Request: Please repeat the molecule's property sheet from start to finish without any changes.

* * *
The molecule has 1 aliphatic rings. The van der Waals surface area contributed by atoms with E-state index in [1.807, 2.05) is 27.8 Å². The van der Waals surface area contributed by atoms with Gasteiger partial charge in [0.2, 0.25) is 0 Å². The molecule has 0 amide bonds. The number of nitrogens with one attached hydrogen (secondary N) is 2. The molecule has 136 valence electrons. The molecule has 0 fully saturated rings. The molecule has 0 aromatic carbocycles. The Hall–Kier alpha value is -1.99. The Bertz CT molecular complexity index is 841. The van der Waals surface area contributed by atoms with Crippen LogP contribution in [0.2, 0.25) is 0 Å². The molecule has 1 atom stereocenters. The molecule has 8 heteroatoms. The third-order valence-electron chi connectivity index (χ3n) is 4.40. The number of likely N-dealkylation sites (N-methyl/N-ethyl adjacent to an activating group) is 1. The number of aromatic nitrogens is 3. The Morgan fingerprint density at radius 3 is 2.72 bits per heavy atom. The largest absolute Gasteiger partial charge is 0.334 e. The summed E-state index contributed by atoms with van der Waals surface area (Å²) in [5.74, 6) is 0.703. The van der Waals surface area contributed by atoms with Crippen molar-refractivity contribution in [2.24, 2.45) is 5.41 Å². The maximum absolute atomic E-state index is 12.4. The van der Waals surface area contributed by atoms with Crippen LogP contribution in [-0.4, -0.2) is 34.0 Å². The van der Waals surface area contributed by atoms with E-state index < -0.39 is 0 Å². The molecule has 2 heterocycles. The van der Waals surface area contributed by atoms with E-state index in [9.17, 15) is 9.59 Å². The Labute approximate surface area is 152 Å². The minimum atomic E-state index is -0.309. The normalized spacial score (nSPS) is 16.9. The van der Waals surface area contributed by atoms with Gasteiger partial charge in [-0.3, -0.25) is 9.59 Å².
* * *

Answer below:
The molecule has 1 aliphatic rings. The van der Waals surface area contributed by atoms with E-state index in [1.807, 2.05) is 27.8 Å². The van der Waals surface area contributed by atoms with Gasteiger partial charge in [0.2, 0.25) is 0 Å². The molecule has 0 amide bonds. The number of nitrogens with one attached hydrogen (secondary N) is 2. The molecule has 136 valence electrons. The molecule has 0 fully saturated rings. The molecule has 0 aromatic carbocycles. The Hall–Kier alpha value is -1.99. The Bertz CT molecular complexity index is 841. The van der Waals surface area contributed by atoms with Crippen LogP contribution in [0.2, 0.25) is 0 Å². The molecule has 1 atom stereocenters. The molecule has 8 heteroatoms. The third-order valence-electron chi connectivity index (χ3n) is 4.40. The number of likely N-dealkylation sites (N-methyl/N-ethyl adjacent to an activating group) is 1. The number of aromatic nitrogens is 3. The Morgan fingerprint density at radius 3 is 2.72 bits per heavy atom. The largest absolute Gasteiger partial charge is 0.334 e. The summed E-state index contributed by atoms with van der Waals surface area (Å²) in [5.74, 6) is 0.703. The van der Waals surface area contributed by atoms with Crippen molar-refractivity contribution in [2.24, 2.45) is 5.41 Å². The maximum absolute atomic E-state index is 12.4. The van der Waals surface area contributed by atoms with Crippen LogP contribution in [-0.4, -0.2) is 34.0 Å². The van der Waals surface area contributed by atoms with E-state index < -0.39 is 0 Å². The molecule has 2 heterocycles. The van der Waals surface area contributed by atoms with E-state index in [9.17, 15) is 9.59 Å². The Labute approximate surface area is 152 Å². The minimum atomic E-state index is -0.309. The normalized spacial score (nSPS) is 16.9. The van der Waals surface area contributed by atoms with Gasteiger partial charge in [-0.3, -0.25) is 9.59 Å².